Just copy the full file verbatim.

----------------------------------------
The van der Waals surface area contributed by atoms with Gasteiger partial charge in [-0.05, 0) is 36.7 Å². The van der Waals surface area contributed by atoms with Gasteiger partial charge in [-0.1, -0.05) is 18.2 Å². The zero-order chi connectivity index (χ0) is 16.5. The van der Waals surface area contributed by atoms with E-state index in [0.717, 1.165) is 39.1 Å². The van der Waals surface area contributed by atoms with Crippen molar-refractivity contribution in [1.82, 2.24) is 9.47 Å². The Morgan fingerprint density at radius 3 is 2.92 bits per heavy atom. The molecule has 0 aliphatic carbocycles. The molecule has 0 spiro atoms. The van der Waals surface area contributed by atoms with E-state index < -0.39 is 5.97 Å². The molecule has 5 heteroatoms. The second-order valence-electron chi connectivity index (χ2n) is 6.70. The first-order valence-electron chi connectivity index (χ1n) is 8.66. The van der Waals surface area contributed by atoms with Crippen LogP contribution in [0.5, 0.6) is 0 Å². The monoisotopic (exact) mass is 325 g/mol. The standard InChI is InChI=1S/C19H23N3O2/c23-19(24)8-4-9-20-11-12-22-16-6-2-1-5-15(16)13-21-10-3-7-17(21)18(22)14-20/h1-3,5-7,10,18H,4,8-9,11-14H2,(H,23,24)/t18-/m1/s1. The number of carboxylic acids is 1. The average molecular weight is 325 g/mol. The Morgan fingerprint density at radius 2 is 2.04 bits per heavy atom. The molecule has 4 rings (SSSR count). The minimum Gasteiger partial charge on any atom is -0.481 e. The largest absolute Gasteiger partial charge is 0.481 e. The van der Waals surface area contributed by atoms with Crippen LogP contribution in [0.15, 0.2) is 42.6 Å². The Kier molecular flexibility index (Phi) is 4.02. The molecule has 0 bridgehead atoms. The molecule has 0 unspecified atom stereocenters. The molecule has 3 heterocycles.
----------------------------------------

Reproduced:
The van der Waals surface area contributed by atoms with Gasteiger partial charge in [-0.05, 0) is 36.7 Å². The van der Waals surface area contributed by atoms with Gasteiger partial charge in [-0.1, -0.05) is 18.2 Å². The zero-order chi connectivity index (χ0) is 16.5. The van der Waals surface area contributed by atoms with E-state index in [0.717, 1.165) is 39.1 Å². The van der Waals surface area contributed by atoms with Crippen molar-refractivity contribution in [1.82, 2.24) is 9.47 Å². The Morgan fingerprint density at radius 3 is 2.92 bits per heavy atom. The molecule has 0 aliphatic carbocycles. The molecule has 0 spiro atoms. The van der Waals surface area contributed by atoms with E-state index < -0.39 is 5.97 Å². The molecule has 5 heteroatoms. The second-order valence-electron chi connectivity index (χ2n) is 6.70. The first-order valence-electron chi connectivity index (χ1n) is 8.66. The van der Waals surface area contributed by atoms with Crippen LogP contribution in [0.5, 0.6) is 0 Å². The monoisotopic (exact) mass is 325 g/mol. The standard InChI is InChI=1S/C19H23N3O2/c23-19(24)8-4-9-20-11-12-22-16-6-2-1-5-15(16)13-21-10-3-7-17(21)18(22)14-20/h1-3,5-7,10,18H,4,8-9,11-14H2,(H,23,24)/t18-/m1/s1. The number of carboxylic acids is 1. The average molecular weight is 325 g/mol. The Morgan fingerprint density at radius 2 is 2.04 bits per heavy atom. The molecule has 4 rings (SSSR count). The minimum Gasteiger partial charge on any atom is -0.481 e. The largest absolute Gasteiger partial charge is 0.481 e. The van der Waals surface area contributed by atoms with Crippen LogP contribution in [0.15, 0.2) is 42.6 Å². The Kier molecular flexibility index (Phi) is 4.02. The molecule has 0 bridgehead atoms. The molecule has 0 unspecified atom stereocenters. The molecule has 3 heterocycles.